The Northwestern study found that accurate beat-keeping involves the synchronization between the parts of the brain responsible for hearing as well as movement. Where previous research investigations focused on the motor half of the equation, Kraus and co-author Adam Tierney also looked at the auditory component.

When I was growing up, The Electric Company had a series of vignettes in which words were sounded out by two speaking heads in silhouette. In light of this new research, it is clear that these clips are effectively teaching the coordinated rhythm required for language and understanding. Do you remember these vignettes? Here's a short clip for how to sound out  "pr" with links to others. 

For Stutterers: Rhythm and Singing Reduces a Stammer

Singer and songwriter Carly Simon stuttered as a child. As a six-year-old her mother taught her to tap her feet on the floor while tapping her hand on her thigh as she learned to say things at the dinner table like, “Please pass the water.”

In a fun interview, Tavis Smiley and Carly Simon both share stories of how they used rhythm and cadence to overcome their stammers. Please take a few minutes to watch the brief interview here. As you watch the clip pay attention to the hand gestures and gesticulation Tavis Smiley uses as he emulates Martin Luther King, Jr.’s speech cadence.

Many recent studies have shown that ‘speaking with our hands’ helps synchronize brain hemispheres and create a rhythm that creates fluidity of ideas and articulation during conversations. "Rhythm is an integral part of both music and language," Kraus says. "And the rhythm of spoken language is a crucial cue to understanding."

Nina Kraus, has said that, “Humans and songbirds” are the only creatures “that automatically feel the beat” of a song. She said, the human heart wants to synchronize to music, the legs want to swing, metronomically, to a beat. “Our bodies,” Dr. Kraus concluded, “are made to be moved by music and move to it.”

In a "brainwave test," the students in Kraus’ study were fitted with electrodes measuring the consistency of their brain response to a repeated syllable. Across the population, the more accurate the adolescents were at tapping along to the beat, the more consistent their brain response was to the speech syllable.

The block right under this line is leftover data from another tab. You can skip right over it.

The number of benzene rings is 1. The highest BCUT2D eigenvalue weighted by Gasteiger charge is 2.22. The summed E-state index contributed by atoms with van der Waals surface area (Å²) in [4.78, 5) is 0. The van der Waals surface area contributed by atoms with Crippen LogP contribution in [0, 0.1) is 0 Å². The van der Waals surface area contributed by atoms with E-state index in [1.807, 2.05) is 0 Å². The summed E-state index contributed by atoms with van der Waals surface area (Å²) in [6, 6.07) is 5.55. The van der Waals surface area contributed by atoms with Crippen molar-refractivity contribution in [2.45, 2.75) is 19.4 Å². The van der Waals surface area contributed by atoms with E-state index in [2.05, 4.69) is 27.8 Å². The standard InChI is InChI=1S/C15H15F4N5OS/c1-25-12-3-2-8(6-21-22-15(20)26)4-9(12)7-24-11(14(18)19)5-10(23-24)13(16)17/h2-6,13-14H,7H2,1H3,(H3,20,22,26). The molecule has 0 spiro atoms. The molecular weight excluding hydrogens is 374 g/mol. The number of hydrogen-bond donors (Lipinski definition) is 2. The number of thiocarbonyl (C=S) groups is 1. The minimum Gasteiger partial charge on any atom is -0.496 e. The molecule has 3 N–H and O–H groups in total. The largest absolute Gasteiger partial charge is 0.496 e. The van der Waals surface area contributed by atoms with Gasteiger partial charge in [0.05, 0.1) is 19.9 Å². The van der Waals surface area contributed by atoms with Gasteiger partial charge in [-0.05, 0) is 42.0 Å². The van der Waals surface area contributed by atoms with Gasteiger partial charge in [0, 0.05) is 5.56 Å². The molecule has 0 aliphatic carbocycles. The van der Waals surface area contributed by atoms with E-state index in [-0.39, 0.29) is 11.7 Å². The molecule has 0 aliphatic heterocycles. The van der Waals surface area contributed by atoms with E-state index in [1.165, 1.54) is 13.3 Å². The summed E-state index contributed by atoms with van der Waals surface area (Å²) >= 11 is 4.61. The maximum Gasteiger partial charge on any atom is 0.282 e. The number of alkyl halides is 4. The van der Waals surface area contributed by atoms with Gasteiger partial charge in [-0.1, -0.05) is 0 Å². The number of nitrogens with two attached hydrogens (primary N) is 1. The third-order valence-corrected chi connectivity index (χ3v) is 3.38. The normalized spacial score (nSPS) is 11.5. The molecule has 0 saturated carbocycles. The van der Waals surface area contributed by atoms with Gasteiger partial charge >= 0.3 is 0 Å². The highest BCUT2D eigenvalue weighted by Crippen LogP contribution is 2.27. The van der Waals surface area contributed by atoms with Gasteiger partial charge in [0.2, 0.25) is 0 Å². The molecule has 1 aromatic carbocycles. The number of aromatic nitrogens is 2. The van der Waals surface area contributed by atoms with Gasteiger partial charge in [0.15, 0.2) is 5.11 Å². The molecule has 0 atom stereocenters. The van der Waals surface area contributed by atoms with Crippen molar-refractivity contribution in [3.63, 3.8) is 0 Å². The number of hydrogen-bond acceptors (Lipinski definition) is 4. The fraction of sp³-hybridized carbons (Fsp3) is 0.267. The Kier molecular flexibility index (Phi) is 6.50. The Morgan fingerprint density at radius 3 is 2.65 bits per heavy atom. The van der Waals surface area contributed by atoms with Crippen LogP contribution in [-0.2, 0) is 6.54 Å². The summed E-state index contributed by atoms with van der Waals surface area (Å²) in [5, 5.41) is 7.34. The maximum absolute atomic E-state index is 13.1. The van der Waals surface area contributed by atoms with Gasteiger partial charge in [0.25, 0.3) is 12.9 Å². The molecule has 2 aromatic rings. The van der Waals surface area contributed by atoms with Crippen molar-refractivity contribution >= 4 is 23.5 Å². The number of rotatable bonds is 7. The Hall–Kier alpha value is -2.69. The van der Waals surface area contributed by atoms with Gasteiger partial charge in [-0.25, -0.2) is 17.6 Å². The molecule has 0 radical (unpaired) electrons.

"This is supported biologically," Kraus says. "The brainwaves we measured originate from a biological hub of auditory processing with reciprocal connections with the motor-movement centers. An activity that requires coordination of hearing and movement is likely to rely on solid and accurate communication across brain regions."

Please take a few moments to watch this short video of Nina Kraus explaining how musical sound waves translate directly from our auditory brainstem into correlating brain waves. Music enters your nervous system through your auditory brainstem.

Conclusion: Music Training Improves Language Skills and Understanding

"Musicians have highly consistent auditory-neural responses," says Kraus. "It may be that musical training – with its emphasis on rhythmic skills – can exercise the auditory-system, leading to less neural jitter and stronger sound-to-meaning associations that are so essential to learning to read."

John Iversen, PhD, who studies how the brain processes music at the University of California, San Diego, and was not involved with this study, noted that the findings raise the possibility that musical training may have important impacts on the brain. "This study adds another piece to the puzzle in the emerging story suggesting that musical rhythmic abilities are correlated with improved performance in non-music areas, particularly language," he said.

If you’d like to read more on this topic please check out my Psychology Today blogs: “The Neuroscience of Madonna’s Enduring Success”, “Human Babies Rely on Primitive Reflexes to Learn Language”, “Gesturing Engages All Four Brain Hemispheres”, “Reading, Writing, and Physical Activity Boost Brainpower”, “How Is the Cerebellum Linked to Autism Spectrum Disorders” and “The Neuroscience of Speaking With Your Hands.”